Designing social change
For those who don’t know me, I’m Lebanese (both my parents are Lebanese) and I grew up in Montreal, Canada. My parents raised me to be very close to my roots, especially in terms of values and lifestyle, yet our Canadian surroundings nevertheless clearly shaped my free spirited character.
I travel often to Beirut, even more so than my own parents who grew up in this wonderful country. It’s been plagued and continues to be plagued by its fair share of difficulties and political chaos, yet I can’t help but feel at home when I land in Lebanon.
Throughout the years, I’ve come to realize just how many talented Lebanese individuals live all around the world. You can’t help but be anywhere, in any country, and meet a number of successful Lebanese entrepreneurs or professionals. That doesn’t mean that there isn’t anybody left in Lebanon. Actually, there are talented young Lebanese aspiring to make a footprint in their economy right at home.
Take the wonderful example of Vanina. Vanina is a brand that combines fashion and sustainability. The line ranges from clothing, to accessories, jewelry, and handbags, all in original and glamorous designs. More importantly, everything is crafted in Beirut.
I had the pleasure of visiting the boutique a few weeks ago, and sitting down with Sarah who was manning the store at the time. She explained that the designers, Joanne Hayek and Tatiana Fayad, who were university students at the time, started making jewelry from depreciated coins in 2007. Over the years, their concept of up-cycling (reusing discarded material to create a higher quality product) contributed to the success of their business that grew into an international brand with a social message.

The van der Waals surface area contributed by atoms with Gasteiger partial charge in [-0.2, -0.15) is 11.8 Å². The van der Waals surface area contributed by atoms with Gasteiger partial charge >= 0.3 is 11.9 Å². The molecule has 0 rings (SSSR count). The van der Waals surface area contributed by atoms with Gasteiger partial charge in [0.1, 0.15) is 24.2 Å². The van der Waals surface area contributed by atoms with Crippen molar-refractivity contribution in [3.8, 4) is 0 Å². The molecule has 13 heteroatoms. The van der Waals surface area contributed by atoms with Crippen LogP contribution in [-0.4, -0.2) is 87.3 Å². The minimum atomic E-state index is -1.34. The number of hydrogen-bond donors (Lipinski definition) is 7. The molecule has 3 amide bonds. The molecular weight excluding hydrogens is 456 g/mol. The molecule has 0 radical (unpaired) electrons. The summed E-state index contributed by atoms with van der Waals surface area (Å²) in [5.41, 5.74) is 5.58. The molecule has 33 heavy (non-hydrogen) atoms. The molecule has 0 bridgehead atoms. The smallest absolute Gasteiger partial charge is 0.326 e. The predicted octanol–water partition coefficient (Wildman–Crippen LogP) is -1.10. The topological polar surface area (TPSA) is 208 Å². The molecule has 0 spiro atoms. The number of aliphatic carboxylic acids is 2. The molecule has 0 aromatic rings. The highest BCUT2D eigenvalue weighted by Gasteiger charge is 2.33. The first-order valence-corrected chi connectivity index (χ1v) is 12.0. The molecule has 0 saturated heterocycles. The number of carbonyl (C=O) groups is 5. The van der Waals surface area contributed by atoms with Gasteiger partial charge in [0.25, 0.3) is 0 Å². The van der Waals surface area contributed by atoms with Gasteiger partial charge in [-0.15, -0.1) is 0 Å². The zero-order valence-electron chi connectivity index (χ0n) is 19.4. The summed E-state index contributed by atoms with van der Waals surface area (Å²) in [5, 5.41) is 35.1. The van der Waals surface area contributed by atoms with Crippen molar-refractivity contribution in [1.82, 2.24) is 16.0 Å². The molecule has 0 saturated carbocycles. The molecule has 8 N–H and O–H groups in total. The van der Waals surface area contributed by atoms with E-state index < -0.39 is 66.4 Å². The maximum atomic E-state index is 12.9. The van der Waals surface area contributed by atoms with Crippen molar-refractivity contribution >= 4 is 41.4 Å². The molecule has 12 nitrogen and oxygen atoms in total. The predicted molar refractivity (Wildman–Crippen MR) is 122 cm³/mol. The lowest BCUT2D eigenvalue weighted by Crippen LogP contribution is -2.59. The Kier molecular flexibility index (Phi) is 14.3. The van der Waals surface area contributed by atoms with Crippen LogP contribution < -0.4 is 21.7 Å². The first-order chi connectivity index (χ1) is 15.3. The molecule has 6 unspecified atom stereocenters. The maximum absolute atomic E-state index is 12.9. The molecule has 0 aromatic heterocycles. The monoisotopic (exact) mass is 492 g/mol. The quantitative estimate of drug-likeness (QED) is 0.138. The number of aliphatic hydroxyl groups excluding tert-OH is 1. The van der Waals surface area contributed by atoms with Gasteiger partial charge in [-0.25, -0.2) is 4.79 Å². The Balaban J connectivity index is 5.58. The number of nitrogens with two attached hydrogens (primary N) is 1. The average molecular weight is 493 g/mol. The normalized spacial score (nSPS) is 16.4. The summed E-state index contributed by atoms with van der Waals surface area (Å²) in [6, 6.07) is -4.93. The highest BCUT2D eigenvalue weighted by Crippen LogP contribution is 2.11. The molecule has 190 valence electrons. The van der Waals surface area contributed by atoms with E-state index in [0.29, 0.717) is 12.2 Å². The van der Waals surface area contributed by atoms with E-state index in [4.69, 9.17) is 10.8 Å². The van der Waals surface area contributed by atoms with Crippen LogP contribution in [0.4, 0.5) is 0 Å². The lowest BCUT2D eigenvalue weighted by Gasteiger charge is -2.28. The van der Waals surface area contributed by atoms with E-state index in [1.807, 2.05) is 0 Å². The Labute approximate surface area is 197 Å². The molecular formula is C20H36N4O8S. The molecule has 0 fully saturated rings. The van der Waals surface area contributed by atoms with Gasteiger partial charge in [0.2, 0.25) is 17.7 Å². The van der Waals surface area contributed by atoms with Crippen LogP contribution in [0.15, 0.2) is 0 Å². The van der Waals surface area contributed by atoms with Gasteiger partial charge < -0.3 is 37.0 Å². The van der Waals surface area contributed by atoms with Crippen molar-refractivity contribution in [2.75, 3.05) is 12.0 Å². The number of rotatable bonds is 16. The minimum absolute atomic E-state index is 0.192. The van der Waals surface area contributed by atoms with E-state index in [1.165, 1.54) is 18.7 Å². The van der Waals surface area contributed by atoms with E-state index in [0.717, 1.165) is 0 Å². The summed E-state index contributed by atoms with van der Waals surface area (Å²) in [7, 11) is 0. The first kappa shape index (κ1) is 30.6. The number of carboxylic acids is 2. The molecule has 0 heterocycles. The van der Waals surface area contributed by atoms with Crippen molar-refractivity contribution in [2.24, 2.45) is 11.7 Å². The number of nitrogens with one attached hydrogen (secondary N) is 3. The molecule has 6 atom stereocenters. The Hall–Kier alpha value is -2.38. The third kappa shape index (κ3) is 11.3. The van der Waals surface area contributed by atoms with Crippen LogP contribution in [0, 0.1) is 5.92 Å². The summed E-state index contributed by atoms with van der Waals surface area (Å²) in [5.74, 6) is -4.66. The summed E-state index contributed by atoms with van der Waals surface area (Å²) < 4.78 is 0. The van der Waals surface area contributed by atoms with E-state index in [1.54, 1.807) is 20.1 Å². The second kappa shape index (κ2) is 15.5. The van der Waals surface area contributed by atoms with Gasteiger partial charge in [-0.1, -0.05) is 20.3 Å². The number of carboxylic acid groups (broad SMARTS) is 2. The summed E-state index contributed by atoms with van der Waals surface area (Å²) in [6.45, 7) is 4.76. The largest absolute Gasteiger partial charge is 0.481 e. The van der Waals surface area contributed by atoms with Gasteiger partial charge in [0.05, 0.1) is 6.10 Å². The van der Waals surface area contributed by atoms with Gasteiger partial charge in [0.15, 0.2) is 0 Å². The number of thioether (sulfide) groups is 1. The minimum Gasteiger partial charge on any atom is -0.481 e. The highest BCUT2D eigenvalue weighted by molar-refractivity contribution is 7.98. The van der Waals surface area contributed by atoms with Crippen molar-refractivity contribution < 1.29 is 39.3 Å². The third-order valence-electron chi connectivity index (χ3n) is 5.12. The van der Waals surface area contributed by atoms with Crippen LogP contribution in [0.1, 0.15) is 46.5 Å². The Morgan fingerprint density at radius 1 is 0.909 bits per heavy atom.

One of their latest projects consists in an up-cycling of tin-cans. “arcenciel”, a local Lebanese NGO, collects the cans, and these are then transformed into jewelry with the help of “Sawa for development and aid”, an organization that aims to provide humanitarian relief and development, whereby work is provided to Syrian refugees in Lebanon.
I was truly amazed by the sheer exquisiteness of the handcrafted jewerly, the originality of the designs, and mainly the socially responsible objectives of this brand that has now reached global popularity.
If you happen to be in Beirut (or Japan or France or…), make sure to stop by Vanina and relish at the talent of these Lebanese designers.
Mar Mikhael, Beirut
+961 1 448173